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How to Talk to Teens about the Dangers of Opioid Abuse

One of my favorite things about the holidays is getting to spend more time with my kids. During the school year, our days are a constant state of occupation—school, soccer, gymnastics, church, scouts, and more. But when school lets out for winter break, all of these activities abruptly halt and everyone is home at the same time. I’ve found this is the best time to discuss serious topics, as a family, that might get neglected during the school year—including drug abuse and opioids.

Why is it Important to Talk to our Kids about Opioid Abuse?

Opioids include both prescription medications like Oxycontin and Vicodin, as well as illicit street drugs like heroin. Overdoses can be deadly in people who abuse opioids. According to research from Yale University, nearly 700 people under the age of 19 died of an opioid overdose in 2016.

There is good news, however. Research also shows that opioid abuse among high school students is declining after peaking in 2004. Unfortunately, many young people don’t realize the deadly consequences of opioid abuse. Only one-third of high school seniors think using heroin is dangerous.

What Should I tell my Kids About Opioids?

It is complicated to talk to teens about opioids as they can be both an appropriate medical treatment and a substance that is abused. Here are three important facts to discuss with your teens:

1. Medications should be taken as prescribed.

It is important to explain that you should only take prescription medicine exactly how your doctor tells you to take it. You shouldn’t take more, and you should never take someone else’s medication.

2. Medications can be abused.

You should explain to kids that sometimes people abuse prescription medications to get high. Just because it is a prescription medication, it does not mean that it is safe.

3. Opioids can be deadly.

If someone takes too high of a dose, they can overdose and die, even the first time they take it. Drugs that are sold on the street can be more potent than prescription medications, meaning it can take just a minuscule amount to overdose.

What are the Signs of Opioid Abuse?

Many of the common signs of substance use are also characteristic behaviors of teenagers—such as low motivation and moodiness. That’s why it can be difficult for parents to detect a problem. There are, however, some unique signs that may signal abuse of illicit drugs or opioids:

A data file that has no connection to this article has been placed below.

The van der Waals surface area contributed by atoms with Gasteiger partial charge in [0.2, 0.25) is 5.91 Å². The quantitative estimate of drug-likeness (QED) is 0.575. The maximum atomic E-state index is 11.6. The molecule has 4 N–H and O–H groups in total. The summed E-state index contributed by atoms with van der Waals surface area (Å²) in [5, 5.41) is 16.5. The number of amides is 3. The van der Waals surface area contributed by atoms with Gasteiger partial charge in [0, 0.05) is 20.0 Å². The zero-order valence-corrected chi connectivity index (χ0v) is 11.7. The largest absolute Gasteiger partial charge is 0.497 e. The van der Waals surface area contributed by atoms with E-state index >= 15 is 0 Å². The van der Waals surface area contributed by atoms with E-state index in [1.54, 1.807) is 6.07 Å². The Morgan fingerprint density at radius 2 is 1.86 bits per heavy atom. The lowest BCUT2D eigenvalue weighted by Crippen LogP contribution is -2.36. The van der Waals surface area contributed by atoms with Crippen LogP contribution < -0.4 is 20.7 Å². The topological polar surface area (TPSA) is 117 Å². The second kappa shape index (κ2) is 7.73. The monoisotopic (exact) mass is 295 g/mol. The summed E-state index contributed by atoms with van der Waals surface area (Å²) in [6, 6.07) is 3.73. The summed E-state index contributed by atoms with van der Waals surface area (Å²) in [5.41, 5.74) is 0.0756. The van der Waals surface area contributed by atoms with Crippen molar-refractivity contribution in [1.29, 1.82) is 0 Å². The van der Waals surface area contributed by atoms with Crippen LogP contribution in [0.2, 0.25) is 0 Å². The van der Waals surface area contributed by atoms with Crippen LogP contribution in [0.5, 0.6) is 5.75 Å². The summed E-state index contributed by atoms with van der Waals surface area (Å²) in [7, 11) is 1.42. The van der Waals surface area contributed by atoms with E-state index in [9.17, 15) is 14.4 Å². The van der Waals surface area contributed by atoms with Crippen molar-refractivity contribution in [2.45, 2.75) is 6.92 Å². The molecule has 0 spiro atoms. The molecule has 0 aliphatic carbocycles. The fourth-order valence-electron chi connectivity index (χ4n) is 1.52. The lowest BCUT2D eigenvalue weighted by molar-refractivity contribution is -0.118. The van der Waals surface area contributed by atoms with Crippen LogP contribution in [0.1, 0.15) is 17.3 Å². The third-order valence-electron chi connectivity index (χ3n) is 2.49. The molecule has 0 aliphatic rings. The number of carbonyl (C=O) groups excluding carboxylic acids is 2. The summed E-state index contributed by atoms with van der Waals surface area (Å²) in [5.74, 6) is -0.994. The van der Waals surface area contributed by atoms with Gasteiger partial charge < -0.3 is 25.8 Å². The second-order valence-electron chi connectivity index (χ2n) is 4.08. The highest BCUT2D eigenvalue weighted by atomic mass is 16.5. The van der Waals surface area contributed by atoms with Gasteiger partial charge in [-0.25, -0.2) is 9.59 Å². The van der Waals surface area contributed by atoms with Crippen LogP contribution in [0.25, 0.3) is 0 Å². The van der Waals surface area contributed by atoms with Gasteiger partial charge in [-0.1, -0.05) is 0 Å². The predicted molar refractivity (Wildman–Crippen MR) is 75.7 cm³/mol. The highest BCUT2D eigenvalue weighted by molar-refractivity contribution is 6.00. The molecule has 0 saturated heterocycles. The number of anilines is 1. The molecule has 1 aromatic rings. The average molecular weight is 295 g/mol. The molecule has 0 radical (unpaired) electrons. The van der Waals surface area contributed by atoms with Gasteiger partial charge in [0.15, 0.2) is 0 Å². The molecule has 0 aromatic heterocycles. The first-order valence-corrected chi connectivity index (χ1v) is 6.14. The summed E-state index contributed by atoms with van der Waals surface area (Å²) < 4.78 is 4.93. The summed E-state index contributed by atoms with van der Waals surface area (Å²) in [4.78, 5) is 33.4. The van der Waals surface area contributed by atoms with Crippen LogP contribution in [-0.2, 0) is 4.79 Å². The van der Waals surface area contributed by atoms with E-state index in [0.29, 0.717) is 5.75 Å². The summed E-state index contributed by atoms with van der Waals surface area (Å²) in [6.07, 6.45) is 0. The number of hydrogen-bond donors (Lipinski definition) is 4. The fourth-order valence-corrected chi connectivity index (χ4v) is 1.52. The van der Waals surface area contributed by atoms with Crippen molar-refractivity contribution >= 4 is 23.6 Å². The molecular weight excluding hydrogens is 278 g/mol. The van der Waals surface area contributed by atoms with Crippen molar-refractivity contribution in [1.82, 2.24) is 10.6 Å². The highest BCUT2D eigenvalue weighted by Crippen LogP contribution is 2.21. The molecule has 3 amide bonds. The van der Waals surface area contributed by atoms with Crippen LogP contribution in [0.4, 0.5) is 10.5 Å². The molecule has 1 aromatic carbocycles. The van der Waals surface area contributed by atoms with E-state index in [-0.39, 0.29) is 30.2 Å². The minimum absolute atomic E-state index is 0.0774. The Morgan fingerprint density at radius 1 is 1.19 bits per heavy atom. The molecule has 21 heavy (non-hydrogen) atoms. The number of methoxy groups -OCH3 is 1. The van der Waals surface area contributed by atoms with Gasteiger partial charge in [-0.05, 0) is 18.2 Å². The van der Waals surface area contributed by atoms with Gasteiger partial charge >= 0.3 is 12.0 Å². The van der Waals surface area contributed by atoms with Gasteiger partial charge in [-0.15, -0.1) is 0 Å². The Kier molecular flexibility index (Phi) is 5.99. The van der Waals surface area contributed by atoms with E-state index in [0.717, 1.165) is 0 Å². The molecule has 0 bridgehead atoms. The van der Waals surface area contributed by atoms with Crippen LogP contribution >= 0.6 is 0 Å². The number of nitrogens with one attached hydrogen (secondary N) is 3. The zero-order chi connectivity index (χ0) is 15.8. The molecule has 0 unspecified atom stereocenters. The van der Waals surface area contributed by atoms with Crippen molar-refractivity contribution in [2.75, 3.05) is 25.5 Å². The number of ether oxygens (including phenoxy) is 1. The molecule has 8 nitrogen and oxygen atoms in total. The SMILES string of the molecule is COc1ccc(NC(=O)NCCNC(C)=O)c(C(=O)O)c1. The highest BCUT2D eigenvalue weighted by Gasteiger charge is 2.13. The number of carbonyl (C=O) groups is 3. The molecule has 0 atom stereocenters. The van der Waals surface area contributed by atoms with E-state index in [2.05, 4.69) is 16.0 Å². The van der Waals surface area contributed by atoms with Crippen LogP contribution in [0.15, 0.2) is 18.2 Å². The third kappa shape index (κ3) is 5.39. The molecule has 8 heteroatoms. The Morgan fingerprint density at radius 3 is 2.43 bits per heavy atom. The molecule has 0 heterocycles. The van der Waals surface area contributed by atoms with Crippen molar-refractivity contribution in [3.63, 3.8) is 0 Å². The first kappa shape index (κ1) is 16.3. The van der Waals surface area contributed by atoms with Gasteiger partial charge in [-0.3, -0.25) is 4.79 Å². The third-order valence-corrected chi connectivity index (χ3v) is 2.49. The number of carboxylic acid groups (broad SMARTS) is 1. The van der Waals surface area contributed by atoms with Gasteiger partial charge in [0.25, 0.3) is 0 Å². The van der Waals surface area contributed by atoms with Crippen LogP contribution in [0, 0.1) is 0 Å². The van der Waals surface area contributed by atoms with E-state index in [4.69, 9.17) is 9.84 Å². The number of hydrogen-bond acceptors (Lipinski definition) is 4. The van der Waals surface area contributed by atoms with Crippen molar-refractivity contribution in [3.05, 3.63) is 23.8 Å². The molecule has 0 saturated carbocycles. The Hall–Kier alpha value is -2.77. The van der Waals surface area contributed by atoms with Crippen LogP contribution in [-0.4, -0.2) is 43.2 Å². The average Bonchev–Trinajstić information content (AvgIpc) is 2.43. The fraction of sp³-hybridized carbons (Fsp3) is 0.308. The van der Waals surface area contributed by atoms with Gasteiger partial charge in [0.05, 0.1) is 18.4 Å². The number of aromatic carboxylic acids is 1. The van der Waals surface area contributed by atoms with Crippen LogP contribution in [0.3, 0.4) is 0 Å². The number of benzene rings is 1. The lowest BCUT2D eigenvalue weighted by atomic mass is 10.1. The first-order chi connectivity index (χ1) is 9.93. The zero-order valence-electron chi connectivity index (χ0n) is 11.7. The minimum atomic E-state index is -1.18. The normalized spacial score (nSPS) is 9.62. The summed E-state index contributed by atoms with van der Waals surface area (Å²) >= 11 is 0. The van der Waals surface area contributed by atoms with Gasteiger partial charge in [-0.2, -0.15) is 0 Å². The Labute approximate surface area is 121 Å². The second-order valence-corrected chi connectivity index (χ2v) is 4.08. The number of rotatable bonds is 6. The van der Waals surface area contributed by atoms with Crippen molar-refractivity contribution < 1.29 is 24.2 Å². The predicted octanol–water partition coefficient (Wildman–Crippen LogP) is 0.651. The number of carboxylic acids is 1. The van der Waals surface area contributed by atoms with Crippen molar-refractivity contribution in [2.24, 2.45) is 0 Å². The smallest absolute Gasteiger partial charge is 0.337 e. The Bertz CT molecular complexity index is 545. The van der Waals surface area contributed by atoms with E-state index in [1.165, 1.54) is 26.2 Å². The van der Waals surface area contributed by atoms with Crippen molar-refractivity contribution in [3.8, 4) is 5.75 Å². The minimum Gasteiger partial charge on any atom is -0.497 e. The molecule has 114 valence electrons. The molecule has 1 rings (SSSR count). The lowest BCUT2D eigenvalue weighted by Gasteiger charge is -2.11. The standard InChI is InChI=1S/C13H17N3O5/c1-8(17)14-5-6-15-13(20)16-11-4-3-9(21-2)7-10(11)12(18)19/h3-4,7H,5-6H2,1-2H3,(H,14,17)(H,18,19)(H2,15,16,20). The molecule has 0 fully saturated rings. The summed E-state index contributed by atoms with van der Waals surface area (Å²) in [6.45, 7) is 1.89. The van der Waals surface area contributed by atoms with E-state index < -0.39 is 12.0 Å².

1. Uncharacteristic behaviors

People who are trying to hide their drug use will often do things that seem out of the ordinary to the people who know them best. For example, your teenager may suddenly change circles of friends. This is even more concerning when they seem to have little in common with their new comrades. They may begin to tell lies about where they are going and who they are with. Cell phone conversations may become unusually secretive, and in severe situations, money or prescription medications may disappear without explanation.

2. Personality changes

Because drugs alter a person’s mental state, they can affect a person’s mood and how they act. For example, your usually considerate child may become disrespectful – especially to authority figures. Young people may react irrationally when confronted by a parent, even about something simple such as spending time with family. Inappropriate responses are especially common when someone is experiencing withdrawal from not using drugs. Another example is when someone is uncharacteristically or inappropriately calm and relaxed, this could be a sign of euphoric feelings brought on by opioid abuse.

3. Changes in appearance

Noticeable signs of illicit drug abuse can include bloodshot eyes, abnormally big or small pupils, track marks on the arms from injecting drugs, or a runny nose from inhaling drugs. Other signs may be less obvious – poor body hygiene and unexplained weight loss or weight gain. Some unique physical symptoms of opioid abuse include constipation, constricted pupils, sensitivity to pain, and slurred speech.

What Should Parents Do if They Suspect a Problem?

The first step is to talk to your child. Ask them to explain any warning signs you’ve observed. Talk to them when they return from hanging out with friends. If they admit to using alcohol or illicit drugs, try to uncover what they are using and how much to determine what kind of problem might exist.

Addiction, now called substance use disorder, is a progressive disease—meaning it worsens over time if untreated. The good news is that there are effective and evidence-based treatments.  If you think your child might have a problem, it is best to take them to see a medical professional. Unfortunately, people who have problems with drugs are often resistant to help, which is an effect of the drug’s impact on their mental state. Resistance is often a sign that someone does, in fact, have a problem.

SAMHSA has a free national helpline to help identify treatment facilities, support groups, and community organizations for people dealing with substance use disorder: 1-800-662-HELP (4357).

LAURA E. HAPPE, PHARMDMPH, author of If You Give an Ox an Oxy: A Parad(ox)y, is a pharmacist, researcher and educator who uses data to help people make better decisions. She is chief editor of the peer-reviewed Journal of Managed Care and Specialty Pharmacy and a professor at the University of Florida and Wingate University. She lives with her husband in Charlotte, North Carolina, where they teach their kids that happiness is a choice. For more information, visit or connect with Dr. Happe on LinkedIn.

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